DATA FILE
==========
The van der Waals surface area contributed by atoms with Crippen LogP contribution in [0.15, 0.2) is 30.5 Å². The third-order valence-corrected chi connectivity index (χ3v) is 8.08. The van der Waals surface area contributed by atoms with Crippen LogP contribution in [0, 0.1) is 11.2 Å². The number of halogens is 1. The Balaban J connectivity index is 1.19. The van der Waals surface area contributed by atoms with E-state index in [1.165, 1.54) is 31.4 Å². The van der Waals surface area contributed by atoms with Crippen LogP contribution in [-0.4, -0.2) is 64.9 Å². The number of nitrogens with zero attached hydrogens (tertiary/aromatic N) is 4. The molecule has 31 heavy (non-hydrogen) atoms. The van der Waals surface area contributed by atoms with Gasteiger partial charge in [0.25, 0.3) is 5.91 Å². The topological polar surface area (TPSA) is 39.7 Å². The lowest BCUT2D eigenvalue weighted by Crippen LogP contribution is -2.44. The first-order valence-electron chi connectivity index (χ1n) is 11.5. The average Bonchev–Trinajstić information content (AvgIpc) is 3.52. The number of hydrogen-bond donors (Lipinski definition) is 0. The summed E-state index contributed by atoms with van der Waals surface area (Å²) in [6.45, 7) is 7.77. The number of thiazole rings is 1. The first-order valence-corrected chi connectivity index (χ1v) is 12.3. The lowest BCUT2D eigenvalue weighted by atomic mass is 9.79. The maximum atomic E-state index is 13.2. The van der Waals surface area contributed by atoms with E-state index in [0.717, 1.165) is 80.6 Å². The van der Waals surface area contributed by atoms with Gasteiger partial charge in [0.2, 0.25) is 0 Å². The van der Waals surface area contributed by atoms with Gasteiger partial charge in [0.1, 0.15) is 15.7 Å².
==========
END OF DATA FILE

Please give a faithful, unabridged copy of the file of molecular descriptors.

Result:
The van der Waals surface area contributed by atoms with Crippen LogP contribution in [0.15, 0.2) is 30.5 Å². The third-order valence-corrected chi connectivity index (χ3v) is 8.08. The van der Waals surface area contributed by atoms with Crippen LogP contribution in [0, 0.1) is 11.2 Å². The number of halogens is 1. The Balaban J connectivity index is 1.19. The van der Waals surface area contributed by atoms with E-state index in [1.165, 1.54) is 31.4 Å². The van der Waals surface area contributed by atoms with Crippen LogP contribution in [-0.4, -0.2) is 64.9 Å². The number of nitrogens with zero attached hydrogens (tertiary/aromatic N) is 4. The molecule has 31 heavy (non-hydrogen) atoms. The van der Waals surface area contributed by atoms with Gasteiger partial charge in [0.25, 0.3) is 5.91 Å². The topological polar surface area (TPSA) is 39.7 Å². The lowest BCUT2D eigenvalue weighted by Crippen LogP contribution is -2.44. The first-order valence-electron chi connectivity index (χ1n) is 11.5. The average Bonchev–Trinajstić information content (AvgIpc) is 3.52. The number of hydrogen-bond donors (Lipinski definition) is 0. The summed E-state index contributed by atoms with van der Waals surface area (Å²) in [6.45, 7) is 7.77. The number of thiazole rings is 1. The first-order valence-corrected chi connectivity index (χ1v) is 12.3. The lowest BCUT2D eigenvalue weighted by atomic mass is 9.79. The maximum atomic E-state index is 13.2. The van der Waals surface area contributed by atoms with E-state index in [0.717, 1.165) is 80.6 Å². The van der Waals surface area contributed by atoms with Gasteiger partial charge in [0.2, 0.25) is 0 Å². The van der Waals surface area contributed by atoms with Gasteiger partial charge in [0.1, 0.15) is 15.7 Å².